[More on the burst Montreal receives from Kotkaniemi]

To some extent, the Ottawa Senators have also been more refreshing than expected, with Chris Tierney, Brady Tkachuk, and Thomas Chabot powering a respectable start. Their numbers indicate that there’s been more smoke and mirrors involved than with Montreal (again, the Habs have been dictating play).

The point that hopefully gets across to NHL teams – particularly coaches and GMs – is that you don’t need to bog down the game to try to save face, even if your team enters a season looking weak on paper.

Embracing the reality of a faster NHL

Refreshingly, there are examples with larger sample sizes.

The Colorado Avalanche essentially paralleled the Senators and Habs expectations entering 2017-18, only to make the playoffs and occasionally give the Predators fits with their speed and aggressiveness. The New Jersey Devils also carried low expectations into last season. Instead of, well, playing like most people expect the Devils to play, they went for a run-and-gun style that fit their roster and camouflaged a shaky defense. Both experiments were brilliant successes, and each team is off to promising starts in 2018-19.

Amusingly, this emphasis on skill and speed – or even “outscoring your problems” – could possibly be traced back to the repeat champion Penguins, who haven’t ranked as underdogs in ages.

The Penguins and other teams are forging a more lightning-fast NHL, so other teams must decide if they want to adapt or be left behind. Underdogs like the Canadiens aren’t likely to keep pace over the marathon of an 82-game season, but it’s more fun (and probably more effective) to see them race along rather than making like the tortoises of old.

James O’Brien is a writer for Pro Hockey Talk on NBC Sports. Drop him a line at phtblog@nbcsports.com or follow him on Twitter @cyclelikesedins.

PHT Morning Skate: Delicate line for NHL coaches; Sabres headed for collapse?

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Welcome to the PHT Morning Skate, a collection of links from around the hockey world. Have a link you want to submit? Email us at phtblog@nbcsports.com.

• The Devils discuss why John Hynes was fired, and the tone is pretty close to the opposite of how people discussed coaches like Mike Babcock once he was out the door. Taylor Hall talks up Hynes’ role in Hall winning a Hart Trophy, saying “I have a pretty cool trophy at home that I think he had a part in.” (The Trentonian)

• Kings coach Todd McLellan has been around, including working with Mike Babcock in Detroit. He has some interesting insight on how “delicate” it can be to motivate players without crossing the line, and compares it to how discipline has changed at elementary schools. “Ears aren’t pulled. You don’t go to the principal’s office to see or get the strap.” (Los Angeles Times)

• John Tortorella didn’t comment, but plenty of players from his various stops discuss his methods, with the overriding message being that he doesn’t cross the line. (The Athletic [$])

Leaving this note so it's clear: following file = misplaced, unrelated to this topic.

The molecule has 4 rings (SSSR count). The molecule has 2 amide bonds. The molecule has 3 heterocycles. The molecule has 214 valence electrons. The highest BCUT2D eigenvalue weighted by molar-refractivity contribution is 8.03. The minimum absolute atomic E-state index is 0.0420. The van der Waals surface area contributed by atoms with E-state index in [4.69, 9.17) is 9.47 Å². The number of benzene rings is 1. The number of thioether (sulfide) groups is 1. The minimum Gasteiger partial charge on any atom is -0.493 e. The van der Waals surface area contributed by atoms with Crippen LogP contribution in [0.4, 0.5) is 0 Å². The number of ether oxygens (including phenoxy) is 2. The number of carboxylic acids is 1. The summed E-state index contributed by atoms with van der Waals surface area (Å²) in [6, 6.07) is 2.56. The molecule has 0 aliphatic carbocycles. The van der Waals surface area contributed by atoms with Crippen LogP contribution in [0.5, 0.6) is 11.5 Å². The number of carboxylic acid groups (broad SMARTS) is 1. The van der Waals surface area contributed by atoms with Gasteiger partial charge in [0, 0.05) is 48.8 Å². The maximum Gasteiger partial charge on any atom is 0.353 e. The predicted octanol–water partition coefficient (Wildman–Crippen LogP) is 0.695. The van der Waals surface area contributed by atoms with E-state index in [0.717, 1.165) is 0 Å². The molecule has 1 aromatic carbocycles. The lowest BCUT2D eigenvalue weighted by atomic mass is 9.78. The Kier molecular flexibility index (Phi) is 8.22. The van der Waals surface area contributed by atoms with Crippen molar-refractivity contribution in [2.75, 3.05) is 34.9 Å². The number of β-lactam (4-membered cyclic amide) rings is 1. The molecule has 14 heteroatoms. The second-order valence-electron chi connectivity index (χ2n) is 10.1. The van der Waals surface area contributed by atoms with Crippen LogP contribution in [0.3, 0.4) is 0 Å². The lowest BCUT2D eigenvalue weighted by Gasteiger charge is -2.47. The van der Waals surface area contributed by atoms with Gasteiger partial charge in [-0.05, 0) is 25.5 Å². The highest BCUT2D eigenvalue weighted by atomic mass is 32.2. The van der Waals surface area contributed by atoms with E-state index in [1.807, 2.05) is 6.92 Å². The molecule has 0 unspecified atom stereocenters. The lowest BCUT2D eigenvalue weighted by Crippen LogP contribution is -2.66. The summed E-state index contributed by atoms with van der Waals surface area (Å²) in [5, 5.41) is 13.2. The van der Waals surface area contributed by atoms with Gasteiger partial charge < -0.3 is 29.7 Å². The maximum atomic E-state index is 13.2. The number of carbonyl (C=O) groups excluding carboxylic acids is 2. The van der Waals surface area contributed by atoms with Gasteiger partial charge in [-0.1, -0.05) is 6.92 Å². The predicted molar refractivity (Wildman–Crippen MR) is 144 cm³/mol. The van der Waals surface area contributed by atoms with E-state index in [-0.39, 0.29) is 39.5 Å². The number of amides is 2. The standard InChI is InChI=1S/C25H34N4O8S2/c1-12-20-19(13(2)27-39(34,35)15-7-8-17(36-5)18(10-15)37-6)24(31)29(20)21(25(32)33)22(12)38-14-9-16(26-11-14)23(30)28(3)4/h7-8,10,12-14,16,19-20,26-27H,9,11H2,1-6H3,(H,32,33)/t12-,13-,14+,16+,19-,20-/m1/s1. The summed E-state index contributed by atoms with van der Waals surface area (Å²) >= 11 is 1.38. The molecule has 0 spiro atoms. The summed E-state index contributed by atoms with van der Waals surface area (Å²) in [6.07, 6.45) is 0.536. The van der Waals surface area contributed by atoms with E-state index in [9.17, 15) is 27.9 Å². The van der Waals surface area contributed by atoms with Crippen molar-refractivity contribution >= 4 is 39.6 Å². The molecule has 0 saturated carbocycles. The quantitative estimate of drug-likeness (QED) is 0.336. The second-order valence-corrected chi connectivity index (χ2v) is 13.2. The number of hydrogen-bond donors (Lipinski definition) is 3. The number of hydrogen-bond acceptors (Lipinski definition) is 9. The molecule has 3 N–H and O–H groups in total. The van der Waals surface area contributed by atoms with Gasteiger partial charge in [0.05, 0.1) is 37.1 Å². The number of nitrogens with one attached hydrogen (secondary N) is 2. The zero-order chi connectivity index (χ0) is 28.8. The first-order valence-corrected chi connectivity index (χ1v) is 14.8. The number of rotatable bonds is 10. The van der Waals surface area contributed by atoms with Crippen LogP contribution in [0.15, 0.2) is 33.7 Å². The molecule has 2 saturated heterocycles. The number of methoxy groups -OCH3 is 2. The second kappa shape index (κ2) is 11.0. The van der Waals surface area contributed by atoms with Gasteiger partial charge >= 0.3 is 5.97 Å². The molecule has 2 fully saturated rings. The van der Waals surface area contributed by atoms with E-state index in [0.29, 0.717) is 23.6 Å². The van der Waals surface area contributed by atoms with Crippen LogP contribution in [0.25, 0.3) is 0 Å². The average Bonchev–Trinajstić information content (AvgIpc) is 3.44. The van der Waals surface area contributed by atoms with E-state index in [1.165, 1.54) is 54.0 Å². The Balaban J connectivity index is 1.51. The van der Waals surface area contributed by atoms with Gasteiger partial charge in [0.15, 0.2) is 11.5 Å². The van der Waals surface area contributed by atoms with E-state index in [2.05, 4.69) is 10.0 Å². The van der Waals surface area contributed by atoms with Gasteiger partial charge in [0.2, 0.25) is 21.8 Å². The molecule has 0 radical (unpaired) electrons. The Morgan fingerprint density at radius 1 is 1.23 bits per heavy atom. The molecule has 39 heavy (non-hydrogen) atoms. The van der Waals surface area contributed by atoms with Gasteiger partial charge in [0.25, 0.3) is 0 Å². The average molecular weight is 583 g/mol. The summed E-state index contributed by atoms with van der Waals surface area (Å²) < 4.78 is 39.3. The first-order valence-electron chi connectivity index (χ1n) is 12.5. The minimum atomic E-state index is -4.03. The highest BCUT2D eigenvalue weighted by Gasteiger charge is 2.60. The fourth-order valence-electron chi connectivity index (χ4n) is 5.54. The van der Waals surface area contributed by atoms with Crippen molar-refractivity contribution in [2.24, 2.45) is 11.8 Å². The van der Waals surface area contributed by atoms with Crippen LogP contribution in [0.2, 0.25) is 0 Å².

• A hand injury will likely keep Wild defenseman Jared Spurgeon out at least a couple weeks. (Star-Tribune)

• In taking a deep dive regarding the Sabres’ underlying numbers, Travis Yost wonders if another collapse is looming. (Buffalo News)

• Manon Rhéaume, the first woman to play in the NHL, will be honored with a statue outside Quebec City’s Videotron Centre. [CBC]

• An in-depth breakdown of the Blues’ “Enter the Zone,” predictive gaming platform, which “offered a glimpse of the future of wagering on professional hockey.” (ESPN)

• Sonny Sachdeva wonders if Connor McDavid and Leon Draisaitl could actually maintain their paces at around 140 points, and compares their starts to some of the hottest stretches from the likes of Jaromir Jagr and Sidney Crosby. (Sportsnet)

• How defensemen are evolving to impact games more at 5-on-5 than on the power play. (Rotoworld)

• People might snicker at Alex Burrows making the Ring of Honour, or sneer at his agitating days, but Daniel Wagner explains that you won’t understand Burrows if you aren’t a fan of the Canucks. (Vancouver Courier/Pass it to Bulis)

• When will the Blackhawks break out of their current trend of mediocrity? (Second City Hockey)

• The second tier of pending free agents who might get big raises, from Jake Muzzin to Evgenii Dadonov. (Sporting News)

• There are some interesting photo choices in the latest edition of the Upper Deck hockey card series. [Puck Junk]

James O’Brien is a writer for Pro Hockey Talk on NBC Sports. Drop him a line at phtblog@nbcsports.com or follow him on Twitter @cyclelikesedins.

Minnesota judge finds ‘Miracle on Ice’ player Mark Pavelich is mentally ill

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GRAND MARAIS, Minn. (AP) — A Minnesota judge on Wednesday ordered that a former member of the “Miracle on Ice” U.S. Olympic hockey team should be committed to a secure treatment facility, saying the hockey star is mentally ill and dangerous.